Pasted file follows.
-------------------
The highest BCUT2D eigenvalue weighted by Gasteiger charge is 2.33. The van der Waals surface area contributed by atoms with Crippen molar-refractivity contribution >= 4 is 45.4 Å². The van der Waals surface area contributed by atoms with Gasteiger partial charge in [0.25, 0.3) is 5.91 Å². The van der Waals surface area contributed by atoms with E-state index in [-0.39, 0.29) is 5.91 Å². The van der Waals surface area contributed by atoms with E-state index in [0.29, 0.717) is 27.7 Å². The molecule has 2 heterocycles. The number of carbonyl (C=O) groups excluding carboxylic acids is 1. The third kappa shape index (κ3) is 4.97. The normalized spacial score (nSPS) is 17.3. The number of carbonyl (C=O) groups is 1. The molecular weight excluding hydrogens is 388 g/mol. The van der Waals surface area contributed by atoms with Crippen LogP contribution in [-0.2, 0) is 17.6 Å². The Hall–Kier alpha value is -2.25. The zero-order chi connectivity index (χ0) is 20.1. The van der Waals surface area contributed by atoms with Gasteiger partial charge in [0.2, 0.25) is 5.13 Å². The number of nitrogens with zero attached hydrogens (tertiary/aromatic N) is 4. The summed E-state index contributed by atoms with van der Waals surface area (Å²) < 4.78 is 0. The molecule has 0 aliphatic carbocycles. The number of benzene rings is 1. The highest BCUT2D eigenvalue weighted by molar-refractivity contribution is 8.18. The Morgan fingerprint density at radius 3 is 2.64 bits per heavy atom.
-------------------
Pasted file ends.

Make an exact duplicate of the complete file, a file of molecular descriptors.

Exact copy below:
The highest BCUT2D eigenvalue weighted by Gasteiger charge is 2.33. The van der Waals surface area contributed by atoms with Crippen molar-refractivity contribution >= 4 is 45.4 Å². The van der Waals surface area contributed by atoms with Gasteiger partial charge in [0.25, 0.3) is 5.91 Å². The van der Waals surface area contributed by atoms with E-state index in [-0.39, 0.29) is 5.91 Å². The van der Waals surface area contributed by atoms with E-state index in [0.29, 0.717) is 27.7 Å². The molecule has 2 heterocycles. The number of carbonyl (C=O) groups excluding carboxylic acids is 1. The third kappa shape index (κ3) is 4.97. The normalized spacial score (nSPS) is 17.3. The number of carbonyl (C=O) groups is 1. The molecular weight excluding hydrogens is 388 g/mol. The van der Waals surface area contributed by atoms with Crippen LogP contribution in [-0.2, 0) is 17.6 Å². The Hall–Kier alpha value is -2.25. The zero-order chi connectivity index (χ0) is 20.1. The van der Waals surface area contributed by atoms with Gasteiger partial charge in [0.2, 0.25) is 5.13 Å². The number of nitrogens with zero attached hydrogens (tertiary/aromatic N) is 4. The summed E-state index contributed by atoms with van der Waals surface area (Å²) < 4.78 is 0. The molecule has 0 aliphatic carbocycles. The number of benzene rings is 1. The highest BCUT2D eigenvalue weighted by molar-refractivity contribution is 8.18. The Morgan fingerprint density at radius 3 is 2.64 bits per heavy atom.